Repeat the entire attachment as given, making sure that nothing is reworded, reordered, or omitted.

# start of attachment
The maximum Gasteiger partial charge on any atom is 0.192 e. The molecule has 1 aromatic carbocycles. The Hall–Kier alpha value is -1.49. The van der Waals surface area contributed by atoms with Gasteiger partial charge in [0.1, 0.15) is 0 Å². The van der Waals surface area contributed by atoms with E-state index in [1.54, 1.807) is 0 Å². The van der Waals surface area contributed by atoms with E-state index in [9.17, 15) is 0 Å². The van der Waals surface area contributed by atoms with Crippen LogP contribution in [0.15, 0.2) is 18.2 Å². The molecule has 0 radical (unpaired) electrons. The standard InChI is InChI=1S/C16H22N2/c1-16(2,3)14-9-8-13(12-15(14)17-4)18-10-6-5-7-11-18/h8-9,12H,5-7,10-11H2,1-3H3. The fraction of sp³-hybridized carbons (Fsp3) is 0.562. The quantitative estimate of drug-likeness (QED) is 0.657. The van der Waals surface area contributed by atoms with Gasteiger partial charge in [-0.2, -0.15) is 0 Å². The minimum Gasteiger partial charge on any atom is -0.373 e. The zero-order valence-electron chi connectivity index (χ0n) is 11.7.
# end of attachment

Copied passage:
The maximum Gasteiger partial charge on any atom is 0.192 e. The molecule has 1 aromatic carbocycles. The Hall–Kier alpha value is -1.49. The van der Waals surface area contributed by atoms with Gasteiger partial charge in [0.1, 0.15) is 0 Å². The van der Waals surface area contributed by atoms with E-state index in [1.54, 1.807) is 0 Å². The van der Waals surface area contributed by atoms with E-state index in [9.17, 15) is 0 Å². The van der Waals surface area contributed by atoms with Crippen LogP contribution in [0.15, 0.2) is 18.2 Å². The molecule has 0 radical (unpaired) electrons. The standard InChI is InChI=1S/C16H22N2/c1-16(2,3)14-9-8-13(12-15(14)17-4)18-10-6-5-7-11-18/h8-9,12H,5-7,10-11H2,1-3H3. The fraction of sp³-hybridized carbons (Fsp3) is 0.562. The quantitative estimate of drug-likeness (QED) is 0.657. The van der Waals surface area contributed by atoms with Gasteiger partial charge in [-0.2, -0.15) is 0 Å². The minimum Gasteiger partial charge on any atom is -0.373 e. The zero-order valence-electron chi connectivity index (χ0n) is 11.7.